What’s the overhead of using APFS encryption?

Intel Macs with a T2 chip and all Apple silicon Macs offer two types of encryption for APFS volumes: FileVault on the internal SSD encrypts the Data (and, in Catalina, the System) volume using hardware and encryption keys in the Secure Enclave, while APFS Encrypted volumes on other storage use software and store their keys separately. Whether or not you turn FileVault on, the T2 chip and M-series chips always encrypt Data volumes on the internal SSD, so enabling FileVault there incurs no penalty on internal storage.

On all Macs, regardless of processor, using APFS Encrypted volumes brings overhead. If you want to store your backups securely or keep sensitive data safe, that encryption won’t be performed by the T2 chip or the Secure Enclave built into M-series chips.

When Apple first introduced whole-volume encryption, some considered it incurred a significant performance penalty, but more recent reports suggest that may be almost unnoticeable, at around 3-5% or less. This article reports estimates of the effect of reading from and writing to APFS encrypted volumes on three different high-speed Thunderbolt 3 SSDs, when connected direct to a Mac Studio M1 Max, and via a Thunderbolt 4 hub. Speeds were measured using the standard options in my free app Stibium, in each case over 160 files ranging in size from 2 MB to 2 GB, in random order, giving a total of 53 GB of test files.

Direct to TB4 port

Measured speeds, given as GB/s for read / write, were:

  • A – plain APFS 2.8 / 2.2; encrypted 2.7 / 1.8
  • B – plain APFS 3.0 / 2.1; encrypted 2.9 / 2.0
  • C – plain APFS 2.8 / 2.8; encrypted 2.8 / 2.8

Only one write speed shows any significant change, a fall from 2.2 to 1.8 GB/s, with the encrypted volume being 82% of the speed of plain APFS.

Via TB4 hub

Measured speeds in the same units and format were:

  • A – plain APFS 2.7 / 1.5; encrypted 2.7 / 1.2
  • B – plain APFS 2.9 / 1.5; encrypted 2.9 / 1.4
  • C – plain APFS 2.8 / 2.8; encrypted 2.8 / 2.8

Write speeds of both Disks A and B show the same reduction when connected via a Thunderbolt hub as reported previously. However, with encryption, further slowing was seen in Disk A, to 55% of its write speed to plain APFS when connected direct to a port on that Mac.

What is the overhead to encryption?

By chance, the SSDs tested show a full spectrum, ranging from one that read and wrote at a full 2.8 GB/s whether to plain APFS or APFS encrypted, regardless of being connected direct to a port on the Mac, or via a hub. At the other extreme, another SSD read at full speed, but wrote significantly slower, whether direct or via a hub.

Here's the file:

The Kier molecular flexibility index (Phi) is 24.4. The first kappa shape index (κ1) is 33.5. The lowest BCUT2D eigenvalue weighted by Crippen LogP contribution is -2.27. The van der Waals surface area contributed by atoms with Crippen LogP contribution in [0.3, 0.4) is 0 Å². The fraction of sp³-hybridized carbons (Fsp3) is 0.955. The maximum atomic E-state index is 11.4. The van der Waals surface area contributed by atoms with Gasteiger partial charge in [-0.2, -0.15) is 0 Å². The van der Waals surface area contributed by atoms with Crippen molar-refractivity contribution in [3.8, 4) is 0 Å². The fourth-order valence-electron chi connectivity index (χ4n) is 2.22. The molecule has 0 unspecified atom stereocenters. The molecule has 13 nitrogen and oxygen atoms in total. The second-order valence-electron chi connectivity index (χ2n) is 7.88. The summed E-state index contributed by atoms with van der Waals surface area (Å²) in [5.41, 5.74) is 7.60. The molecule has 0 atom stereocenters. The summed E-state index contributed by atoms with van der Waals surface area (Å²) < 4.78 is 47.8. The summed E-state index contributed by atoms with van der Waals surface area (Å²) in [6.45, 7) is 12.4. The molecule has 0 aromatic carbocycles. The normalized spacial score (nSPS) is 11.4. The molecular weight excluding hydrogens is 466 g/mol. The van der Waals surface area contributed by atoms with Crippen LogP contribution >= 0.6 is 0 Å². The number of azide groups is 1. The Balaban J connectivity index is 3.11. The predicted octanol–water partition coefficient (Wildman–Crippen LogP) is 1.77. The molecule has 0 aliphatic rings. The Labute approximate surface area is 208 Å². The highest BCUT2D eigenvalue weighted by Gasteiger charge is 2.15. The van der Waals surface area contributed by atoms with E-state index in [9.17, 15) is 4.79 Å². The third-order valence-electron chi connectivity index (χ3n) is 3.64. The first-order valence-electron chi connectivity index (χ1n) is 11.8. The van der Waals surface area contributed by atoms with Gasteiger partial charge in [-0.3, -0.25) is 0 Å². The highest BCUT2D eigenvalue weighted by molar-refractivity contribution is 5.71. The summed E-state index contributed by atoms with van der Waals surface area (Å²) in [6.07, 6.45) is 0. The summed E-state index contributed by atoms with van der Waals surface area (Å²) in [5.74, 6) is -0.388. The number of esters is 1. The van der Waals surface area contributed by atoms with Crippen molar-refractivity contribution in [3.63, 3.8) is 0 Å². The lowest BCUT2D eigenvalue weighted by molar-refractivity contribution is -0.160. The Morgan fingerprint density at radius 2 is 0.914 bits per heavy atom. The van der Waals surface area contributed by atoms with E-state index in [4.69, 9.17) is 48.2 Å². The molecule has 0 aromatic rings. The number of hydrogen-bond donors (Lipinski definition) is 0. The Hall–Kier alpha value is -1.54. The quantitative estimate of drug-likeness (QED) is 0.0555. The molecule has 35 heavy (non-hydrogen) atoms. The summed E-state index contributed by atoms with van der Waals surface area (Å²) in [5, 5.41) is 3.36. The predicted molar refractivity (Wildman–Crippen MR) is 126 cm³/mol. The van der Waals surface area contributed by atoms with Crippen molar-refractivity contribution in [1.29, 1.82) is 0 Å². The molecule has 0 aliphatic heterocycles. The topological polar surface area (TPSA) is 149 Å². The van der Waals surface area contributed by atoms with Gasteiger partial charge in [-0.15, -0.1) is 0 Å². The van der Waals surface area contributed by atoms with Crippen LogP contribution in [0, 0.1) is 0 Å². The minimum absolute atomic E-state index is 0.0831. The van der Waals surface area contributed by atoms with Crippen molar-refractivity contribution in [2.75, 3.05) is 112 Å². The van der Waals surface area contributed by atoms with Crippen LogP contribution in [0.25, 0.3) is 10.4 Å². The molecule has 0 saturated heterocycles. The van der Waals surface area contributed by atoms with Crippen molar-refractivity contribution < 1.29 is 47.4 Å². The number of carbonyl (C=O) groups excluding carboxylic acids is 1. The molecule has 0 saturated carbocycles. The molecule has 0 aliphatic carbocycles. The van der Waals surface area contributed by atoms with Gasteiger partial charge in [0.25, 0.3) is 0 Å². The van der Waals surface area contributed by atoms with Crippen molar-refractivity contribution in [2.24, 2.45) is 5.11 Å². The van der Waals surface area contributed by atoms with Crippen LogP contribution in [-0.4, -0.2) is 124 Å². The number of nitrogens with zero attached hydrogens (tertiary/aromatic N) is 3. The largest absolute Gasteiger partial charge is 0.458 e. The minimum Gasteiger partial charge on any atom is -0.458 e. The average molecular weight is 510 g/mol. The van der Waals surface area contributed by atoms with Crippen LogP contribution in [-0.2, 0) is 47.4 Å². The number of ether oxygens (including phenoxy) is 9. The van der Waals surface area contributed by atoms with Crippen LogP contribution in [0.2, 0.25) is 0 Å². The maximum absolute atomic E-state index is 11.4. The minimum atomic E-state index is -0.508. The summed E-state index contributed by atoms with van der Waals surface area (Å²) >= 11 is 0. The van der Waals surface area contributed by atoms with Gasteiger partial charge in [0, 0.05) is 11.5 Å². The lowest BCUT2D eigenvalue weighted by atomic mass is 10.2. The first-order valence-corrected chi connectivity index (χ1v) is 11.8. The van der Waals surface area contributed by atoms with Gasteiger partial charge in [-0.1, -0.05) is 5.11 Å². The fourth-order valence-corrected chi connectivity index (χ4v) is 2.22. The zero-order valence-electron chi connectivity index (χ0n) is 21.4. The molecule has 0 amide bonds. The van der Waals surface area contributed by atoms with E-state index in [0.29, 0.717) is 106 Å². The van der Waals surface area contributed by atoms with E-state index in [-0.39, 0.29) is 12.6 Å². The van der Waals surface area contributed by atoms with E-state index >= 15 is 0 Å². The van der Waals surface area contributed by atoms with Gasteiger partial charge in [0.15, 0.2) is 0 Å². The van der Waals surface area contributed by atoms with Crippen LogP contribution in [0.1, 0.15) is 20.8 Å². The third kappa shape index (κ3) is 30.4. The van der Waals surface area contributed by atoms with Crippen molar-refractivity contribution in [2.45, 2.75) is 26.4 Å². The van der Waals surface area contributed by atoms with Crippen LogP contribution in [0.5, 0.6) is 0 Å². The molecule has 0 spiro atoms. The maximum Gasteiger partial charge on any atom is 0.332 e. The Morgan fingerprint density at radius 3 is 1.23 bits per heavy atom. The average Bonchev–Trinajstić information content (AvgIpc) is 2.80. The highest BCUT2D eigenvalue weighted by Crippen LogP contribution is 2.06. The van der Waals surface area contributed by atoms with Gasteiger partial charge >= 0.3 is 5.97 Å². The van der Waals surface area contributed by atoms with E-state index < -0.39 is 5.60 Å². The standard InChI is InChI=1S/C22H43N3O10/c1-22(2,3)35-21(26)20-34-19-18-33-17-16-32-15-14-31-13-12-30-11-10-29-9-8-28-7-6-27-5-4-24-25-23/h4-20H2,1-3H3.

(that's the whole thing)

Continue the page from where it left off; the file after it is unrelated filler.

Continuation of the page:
What I can’t tell you is how to distinguish these without running tests. However, you only need to measure write speed, and the size of the differences is such that a quick informal test should suffice.

Neither can I explain why some fast, reputable SSDs appear to be liable to write speed reduction when connected via a hub, or encrypted. In theory, the problem could lie anywhere between macOS and the SSD itself, although my suspicions remain with the Thunderbolt controller used in the peripheral. There’s no simple way to tease potential causes apart.

Although these tests were performed using a fast Apple silicon Mac with no other significant load, many Intel processors integrate support for AES encryption into their instruction set, and should deliver good performance when encrypting and decrypting. In most circumstances, reduced performance shouldn’t be a reason for not protecting sensitive data using APFS encrypted volumes.


  • T2 Intel and Apple silicon Macs invariably encrypt the Data volume on their internal SSD; adding the protection of FileVault’s password comes at no cost.
  • Some external SSDs can use APFS encryption without any reduction in performance at all.
  • Other external SSDs may show reduced write speed to APFS encrypted volumes, particularly when they are connected via a hub rather than directly.
  • Currently the only way to tell SSDs apart is to measure their write speeds.
  • In most circumstances, reduced performance shouldn’t be a reason for not using APFS encryption.

I’m very grateful to Thomas for drawing my attention to the quirks of some SSDs with encryption.